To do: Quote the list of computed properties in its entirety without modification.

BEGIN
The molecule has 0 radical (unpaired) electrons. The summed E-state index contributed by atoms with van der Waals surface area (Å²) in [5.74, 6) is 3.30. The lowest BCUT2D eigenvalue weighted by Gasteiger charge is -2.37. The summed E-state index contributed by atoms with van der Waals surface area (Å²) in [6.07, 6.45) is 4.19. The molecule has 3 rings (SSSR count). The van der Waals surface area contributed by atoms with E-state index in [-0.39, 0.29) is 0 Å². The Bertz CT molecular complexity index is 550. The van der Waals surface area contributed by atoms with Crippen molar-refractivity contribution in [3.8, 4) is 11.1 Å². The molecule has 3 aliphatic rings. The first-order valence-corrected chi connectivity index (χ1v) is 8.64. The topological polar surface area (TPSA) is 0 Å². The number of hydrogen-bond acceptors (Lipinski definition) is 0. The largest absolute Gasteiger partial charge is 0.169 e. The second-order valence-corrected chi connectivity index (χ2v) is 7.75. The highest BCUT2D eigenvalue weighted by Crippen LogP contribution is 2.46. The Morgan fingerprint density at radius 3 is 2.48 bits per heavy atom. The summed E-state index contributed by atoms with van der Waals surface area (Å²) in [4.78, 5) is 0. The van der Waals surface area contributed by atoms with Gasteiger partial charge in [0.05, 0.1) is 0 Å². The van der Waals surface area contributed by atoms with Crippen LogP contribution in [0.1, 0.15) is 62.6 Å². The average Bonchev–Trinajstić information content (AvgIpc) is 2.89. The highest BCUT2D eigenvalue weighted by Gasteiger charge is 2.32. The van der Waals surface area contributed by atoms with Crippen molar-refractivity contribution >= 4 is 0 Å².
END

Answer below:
The molecule has 0 radical (unpaired) electrons. The summed E-state index contributed by atoms with van der Waals surface area (Å²) in [5.74, 6) is 3.30. The lowest BCUT2D eigenvalue weighted by Gasteiger charge is -2.37. The summed E-state index contributed by atoms with van der Waals surface area (Å²) in [6.07, 6.45) is 4.19. The molecule has 3 rings (SSSR count). The van der Waals surface area contributed by atoms with E-state index in [-0.39, 0.29) is 0 Å². The Bertz CT molecular complexity index is 550. The van der Waals surface area contributed by atoms with Crippen molar-refractivity contribution in [3.8, 4) is 11.1 Å². The molecule has 3 aliphatic rings. The first-order valence-corrected chi connectivity index (χ1v) is 8.64. The topological polar surface area (TPSA) is 0 Å². The number of hydrogen-bond acceptors (Lipinski definition) is 0. The largest absolute Gasteiger partial charge is 0.169 e. The second-order valence-corrected chi connectivity index (χ2v) is 7.75. The highest BCUT2D eigenvalue weighted by Crippen LogP contribution is 2.46. The Morgan fingerprint density at radius 3 is 2.48 bits per heavy atom. The summed E-state index contributed by atoms with van der Waals surface area (Å²) in [4.78, 5) is 0. The van der Waals surface area contributed by atoms with Gasteiger partial charge in [0.05, 0.1) is 0 Å². The van der Waals surface area contributed by atoms with Crippen LogP contribution in [0.1, 0.15) is 62.6 Å². The average Bonchev–Trinajstić information content (AvgIpc) is 2.89. The highest BCUT2D eigenvalue weighted by Gasteiger charge is 2.32. The van der Waals surface area contributed by atoms with Crippen molar-refractivity contribution >= 4 is 0 Å².